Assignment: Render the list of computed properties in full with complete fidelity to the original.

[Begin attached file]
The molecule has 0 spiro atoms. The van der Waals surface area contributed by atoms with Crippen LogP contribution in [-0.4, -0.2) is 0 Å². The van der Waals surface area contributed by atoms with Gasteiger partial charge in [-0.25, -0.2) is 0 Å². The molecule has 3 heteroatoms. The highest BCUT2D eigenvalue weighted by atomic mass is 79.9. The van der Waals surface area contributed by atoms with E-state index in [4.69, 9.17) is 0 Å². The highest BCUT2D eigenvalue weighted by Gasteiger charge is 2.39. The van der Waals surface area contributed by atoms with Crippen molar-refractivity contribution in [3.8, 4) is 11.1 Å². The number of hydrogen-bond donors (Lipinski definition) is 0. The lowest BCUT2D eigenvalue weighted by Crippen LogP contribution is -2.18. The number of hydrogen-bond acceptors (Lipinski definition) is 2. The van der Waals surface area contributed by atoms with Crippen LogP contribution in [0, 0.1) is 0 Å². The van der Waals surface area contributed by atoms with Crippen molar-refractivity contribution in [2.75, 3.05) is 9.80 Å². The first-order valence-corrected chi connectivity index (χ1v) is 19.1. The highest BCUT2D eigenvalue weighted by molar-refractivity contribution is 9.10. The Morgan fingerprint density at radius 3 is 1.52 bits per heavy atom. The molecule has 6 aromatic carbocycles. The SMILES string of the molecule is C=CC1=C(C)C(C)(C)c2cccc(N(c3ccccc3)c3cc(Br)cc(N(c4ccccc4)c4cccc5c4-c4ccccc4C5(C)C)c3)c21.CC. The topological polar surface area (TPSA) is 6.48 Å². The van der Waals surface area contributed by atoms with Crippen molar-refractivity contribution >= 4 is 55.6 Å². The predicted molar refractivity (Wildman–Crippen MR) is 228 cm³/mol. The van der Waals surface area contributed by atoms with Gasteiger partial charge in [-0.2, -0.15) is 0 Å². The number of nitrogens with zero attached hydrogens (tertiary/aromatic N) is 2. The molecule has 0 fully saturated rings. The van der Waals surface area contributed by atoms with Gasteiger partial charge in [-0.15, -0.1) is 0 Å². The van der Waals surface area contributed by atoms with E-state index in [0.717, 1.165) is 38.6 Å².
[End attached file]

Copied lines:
The molecule has 0 spiro atoms. The van der Waals surface area contributed by atoms with Crippen LogP contribution in [-0.4, -0.2) is 0 Å². The van der Waals surface area contributed by atoms with Gasteiger partial charge in [-0.25, -0.2) is 0 Å². The molecule has 3 heteroatoms. The highest BCUT2D eigenvalue weighted by atomic mass is 79.9. The van der Waals surface area contributed by atoms with E-state index in [4.69, 9.17) is 0 Å². The highest BCUT2D eigenvalue weighted by Gasteiger charge is 2.39. The van der Waals surface area contributed by atoms with Crippen molar-refractivity contribution in [3.8, 4) is 11.1 Å². The number of hydrogen-bond donors (Lipinski definition) is 0. The lowest BCUT2D eigenvalue weighted by Crippen LogP contribution is -2.18. The number of hydrogen-bond acceptors (Lipinski definition) is 2. The van der Waals surface area contributed by atoms with Crippen LogP contribution in [0, 0.1) is 0 Å². The van der Waals surface area contributed by atoms with Crippen molar-refractivity contribution in [2.75, 3.05) is 9.80 Å². The first-order valence-corrected chi connectivity index (χ1v) is 19.1. The highest BCUT2D eigenvalue weighted by molar-refractivity contribution is 9.10. The Morgan fingerprint density at radius 3 is 1.52 bits per heavy atom. The molecule has 6 aromatic carbocycles. The SMILES string of the molecule is C=CC1=C(C)C(C)(C)c2cccc(N(c3ccccc3)c3cc(Br)cc(N(c4ccccc4)c4cccc5c4-c4ccccc4C5(C)C)c3)c21.CC. The topological polar surface area (TPSA) is 6.48 Å². The van der Waals surface area contributed by atoms with Crippen molar-refractivity contribution >= 4 is 55.6 Å². The predicted molar refractivity (Wildman–Crippen MR) is 228 cm³/mol. The van der Waals surface area contributed by atoms with Gasteiger partial charge in [-0.2, -0.15) is 0 Å². The number of nitrogens with zero attached hydrogens (tertiary/aromatic N) is 2. The molecule has 0 fully saturated rings. The van der Waals surface area contributed by atoms with Gasteiger partial charge in [-0.15, -0.1) is 0 Å². The van der Waals surface area contributed by atoms with E-state index in [0.717, 1.165) is 38.6 Å².